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Date:      Fri, 28 Jan 2011 01:41:24 +1100
From:      Andrew McGlashan <andrew.mcglashan@affinityvision.com.au>
To:        elbbit <elbbit@gmail.com>
Cc:        freebsd-questions@freebsd.org, debian-user@lists.debian.org
Subject:   Re: Any package for surveys?
Message-ID:  <4D418414.7010803@affinityvision.com.au>
In-Reply-To: <4D40D77D.1000200@gmail.com>
References:  <4D3EA1C8.9030403@daniel-gr-andersson.com> <4D40D77D.1000200@gmail.com>

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Hi Simon,

elbbit wrote:
> I held off writing back because I have just launched a new website at:
> http://www.tibble.net/
> 
> Wait!  Don't go!  This isn't spam!   Please!  Just listen!

Yes, it looks very spammy to me....

> For anyone who is half in the know about the goings on in the world, and
> are aware of Project Venus or the Zeitgeist Movement, you will
> understand that there is a growing concern over many global issues:
> - over-population of the planet
> - resources might run out (as a result of too many people)
> - money is a form of slavery
> - the choices available to us are set by corporations/governments, not
> by us the people
> ... the list goes on.

The problem with many "leading" questions [as per your site] is that you 
can't agree / disagree with the question properly as there are grey 
areas.  You might somewhat agree with each argument, so you are unable 
to choose b/w either given answer in a simple y/n situation.  There are 
often at least three answers to a question, "your" answer, an "opposing" 
answer and the "correct" answer; however that trivializes the fact that 
multiple answers could be equally correct for different people with or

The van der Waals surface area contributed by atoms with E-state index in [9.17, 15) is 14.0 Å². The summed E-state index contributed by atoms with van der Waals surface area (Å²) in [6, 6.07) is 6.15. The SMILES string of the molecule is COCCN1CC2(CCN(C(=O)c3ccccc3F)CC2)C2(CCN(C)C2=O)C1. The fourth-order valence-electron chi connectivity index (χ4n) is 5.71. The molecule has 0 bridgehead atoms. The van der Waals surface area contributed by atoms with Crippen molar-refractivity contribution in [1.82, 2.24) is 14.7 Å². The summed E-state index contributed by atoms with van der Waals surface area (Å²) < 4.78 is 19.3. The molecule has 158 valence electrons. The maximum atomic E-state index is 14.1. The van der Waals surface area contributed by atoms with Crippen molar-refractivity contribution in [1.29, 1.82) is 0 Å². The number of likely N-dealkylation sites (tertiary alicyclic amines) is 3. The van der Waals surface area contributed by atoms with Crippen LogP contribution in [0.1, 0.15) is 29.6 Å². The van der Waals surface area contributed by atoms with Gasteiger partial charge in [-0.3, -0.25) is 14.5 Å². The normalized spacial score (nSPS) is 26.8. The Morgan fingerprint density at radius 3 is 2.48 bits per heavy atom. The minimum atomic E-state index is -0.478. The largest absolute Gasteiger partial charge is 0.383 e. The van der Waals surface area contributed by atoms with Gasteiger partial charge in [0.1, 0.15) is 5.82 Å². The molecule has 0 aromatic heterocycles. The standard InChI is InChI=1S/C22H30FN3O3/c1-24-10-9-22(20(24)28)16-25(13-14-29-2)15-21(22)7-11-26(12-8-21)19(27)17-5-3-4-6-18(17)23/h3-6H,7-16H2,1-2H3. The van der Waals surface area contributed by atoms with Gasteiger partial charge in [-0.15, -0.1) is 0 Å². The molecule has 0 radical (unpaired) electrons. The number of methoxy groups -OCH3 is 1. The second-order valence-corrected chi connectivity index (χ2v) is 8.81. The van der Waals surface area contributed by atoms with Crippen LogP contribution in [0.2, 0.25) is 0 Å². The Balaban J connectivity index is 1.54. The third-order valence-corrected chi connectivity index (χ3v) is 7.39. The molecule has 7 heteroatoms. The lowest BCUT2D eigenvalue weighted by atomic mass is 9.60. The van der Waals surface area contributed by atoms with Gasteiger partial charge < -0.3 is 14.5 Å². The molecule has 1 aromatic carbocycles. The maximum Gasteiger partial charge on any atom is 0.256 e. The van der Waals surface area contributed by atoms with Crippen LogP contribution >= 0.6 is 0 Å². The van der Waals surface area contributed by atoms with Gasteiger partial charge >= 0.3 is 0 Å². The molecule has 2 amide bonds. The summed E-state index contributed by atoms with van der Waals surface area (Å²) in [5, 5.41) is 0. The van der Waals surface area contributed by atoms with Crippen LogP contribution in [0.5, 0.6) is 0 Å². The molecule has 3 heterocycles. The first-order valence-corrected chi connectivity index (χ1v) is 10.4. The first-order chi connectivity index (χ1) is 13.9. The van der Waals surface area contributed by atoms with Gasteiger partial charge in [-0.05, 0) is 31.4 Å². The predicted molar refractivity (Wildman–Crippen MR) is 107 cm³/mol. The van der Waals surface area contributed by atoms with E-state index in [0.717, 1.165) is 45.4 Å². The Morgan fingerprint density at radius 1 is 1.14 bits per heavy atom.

without further argument -- but if you define the question to rigidly, 
you can't give fair license to get the answer that is truly relevant for 
the responder.

I think back to the good old Eliza program, back in my late primary 
school days in the era of the TRS-80 and Apple ][e computers.  The 
program asks a simple question, then depending on your response, it will 
ask further questions along the way to get to an artificial point of 
"knowing" the answer.  Not sure if this helps, but along those lines, 
you could perhaps ask simple questions and build a tree to allow people 
to always give very short and un-ambiguous answers which they can agree 
with and not end up on the shelf trying to decide an impossible "right" 
answer for them based on the question which doesn't give them enough 
scope to answer properly and therefore let the asker know what is really 
thought by the responder.

Inevitably, many forum polls have the same problem.  Limit the available 
choices and you can't get appropriate or meaningful results.  There are 
always other options that aren't seen in the poll.


This might give you an idea:

   http://www.mobygames.com/game/trs-80/eliza

-- 
Kind Regards
AndrewM

Andrew McGlashan
Broadband Solutions now including VoIP




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